Dallas the B_G loser in bowl game
Before spring break, the Dallas City Council was asked to OK giving ESPN $800,000 to pass along to college football teams to play in a bowl game that will be attended by tens of spectators. OK, OK. That’s not fair. According to official numbers I got my hands on this week, exactly 9,392 people went to last year’s Heart of Dallas Bowl to see Utah play West Virginia at the Cotton Bowl the day after Christmas. It only looked like 93 people.
Blame it on the cold and the wet. Or the date. Or the matchup. Or the lack of marketing. Or all of it. Whatever the reason, turnout was terrible. So, too, was the city’s return on its investment.
Out of its $1.1 billion general fund — the thing that pays for everything City Hall does — Dallas last year gave $400,000 to a television network, which then passed on that dough to Utah and West Virginia. And in return, Dallas directly pocketed about $147,000, along with about $75,000 in concession and parking revenue — a fraction of a fraction of the $300 million or so in sales tax revenue that goes into the general fund every year.
I know the bowl game’s labeled as a charity event meant to help area nonprofits. But that’s taking it a little too literally. That’s why a majority of the council asked to punt the Heart of Dallas deal, worth $800,000 over two years, to later this month, after a sit-down with the convention and visitors bureau bigwigs who will incentivize, oh, a certain gun lobby but not the
last bowl game in town.
The thing’s a loser. And it’s coming out of our pockets. Has been for six years, at a combined cost of $2.4 million.
Actually, it’s coming out of the Park and Recreation Department’s $98 million annual budget. The council’s agenda labeled the bowl giveaway as a Chapter 380 Economic Development Grant. But those grants come from pennies collected from water bills and are usually given to businesses promising to relocate to Dallas and generate big tax money. That money is supposed to be for winners.
This one comes out of the budget of a department that desperately needs those dollars. Willis Winters, the parks department director, told me Monday that $800,000 “could be funding programs, summer camps, aquatic scholarships or better park maintenance or going toward major maintenance at Fair Park.”
Tossing a red flag
Tim Dickey, the northwest Dallasite sitting on the park board, was the first to throw the red flag at the Heart of Dallas Bowl during the board’s Feb. 1 meeting. He said the city’s convention and visitors bureau, responsible for the “Big things happen here” motto often used as a punch line, and the hotels should be paying ESPN. He even tried to rewrite the deal so Dallas wouldn’t give the network a cent unless Visitdallas kicked in, too.
But his South Dallas colleague Sonya Woods didn’t want it to be all or nothing. Said Woods, echoing a few others, Fair Park has lost enough already — like the actual Cotton Bowl, which is now played in Arlington’s Jerryworld.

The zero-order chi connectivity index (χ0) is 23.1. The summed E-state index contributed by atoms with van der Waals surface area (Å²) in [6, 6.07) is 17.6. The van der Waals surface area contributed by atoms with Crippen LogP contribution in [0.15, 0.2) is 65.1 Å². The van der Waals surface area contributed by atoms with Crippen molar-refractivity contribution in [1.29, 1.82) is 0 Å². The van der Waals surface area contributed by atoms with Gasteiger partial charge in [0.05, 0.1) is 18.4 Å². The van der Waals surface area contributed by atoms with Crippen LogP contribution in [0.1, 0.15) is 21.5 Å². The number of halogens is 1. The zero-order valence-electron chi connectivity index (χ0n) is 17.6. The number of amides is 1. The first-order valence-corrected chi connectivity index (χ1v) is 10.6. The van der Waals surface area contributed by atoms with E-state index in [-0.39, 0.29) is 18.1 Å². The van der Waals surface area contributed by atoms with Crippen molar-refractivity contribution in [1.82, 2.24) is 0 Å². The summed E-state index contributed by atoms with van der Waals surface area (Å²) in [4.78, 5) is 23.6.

But three weeks later some council members picked up where Dickey left off, demanding to know why parks is filling this dog bowl instead of Visitdallas and the Tourism Public Improvement District that collects about $17 million a year from room rentals to market the city and lure conventions. North Oak Cliff ’s Scott Griggs reminded his colleagues those are the same groups covering the National Rifle Association’s $387,000 downtown convention center rent in May.
A skeptical council
Whenever a skeptical council member asked what Dallas was getting in exchange for its investment in the Heart of Dallas Bowl, they were told the economic impact from last year’s game was $7 million. Makes that $400,000 seem like a good investment. Except that’s not how it works.
According to Visitdallas’ “event impact calculator detail,” which I got my hands on Monday, this year’s Heart of Dallas Bowl provided about $4.4 million in “direct” business sales, divvied into lodging, transportation, food and drink, retail sales and “recreation,” which I’m sure doesn’t mean strip clubs. The “indirect” spending — what Texas A&M prof John Crompton once called “the ripple effect of additional rounds of recirculating the initial spectators’ dollars” — accounted for the other $2.6 million.
But writing in the Journal of Sport Management in 1995, Crompton said you shouldn’t trust indirect spending because it’s “misleading and valueless.” Or, as council member Philip Kingston put it at the end of last month, “I have yet to see anyone in this building fix a pothole with economic impact. I am tired of seeing those economic impact figures. They cannot be supported.”
The Hyatt Regency’s Fred Euler, who chairs the TPID’S board, told me there were some 1,300 rooms booked for the Heart of Dallas Bowl by Utah and West Virginia — about a 20th of what they estimate for the NRA convention. It was even worse the previous year, when the University of North Texas played in the Heart of Dallas Bowl. There were more people in the stands. But those were locals who didn’t need a hotel.
Euler said the TPID “would love to support getting a bigger bowl or a more prestigious bowl” that gets more than just the Conference USA, Big Ten and Big 12 also-rans. “That would bring better teams and more fans, and, quite frankly, everyone would win.”
That will cost many millions parks doesn’t have and the TPID won’t spend. Which means the city is about to be faced with a choice: Go B_G or go home.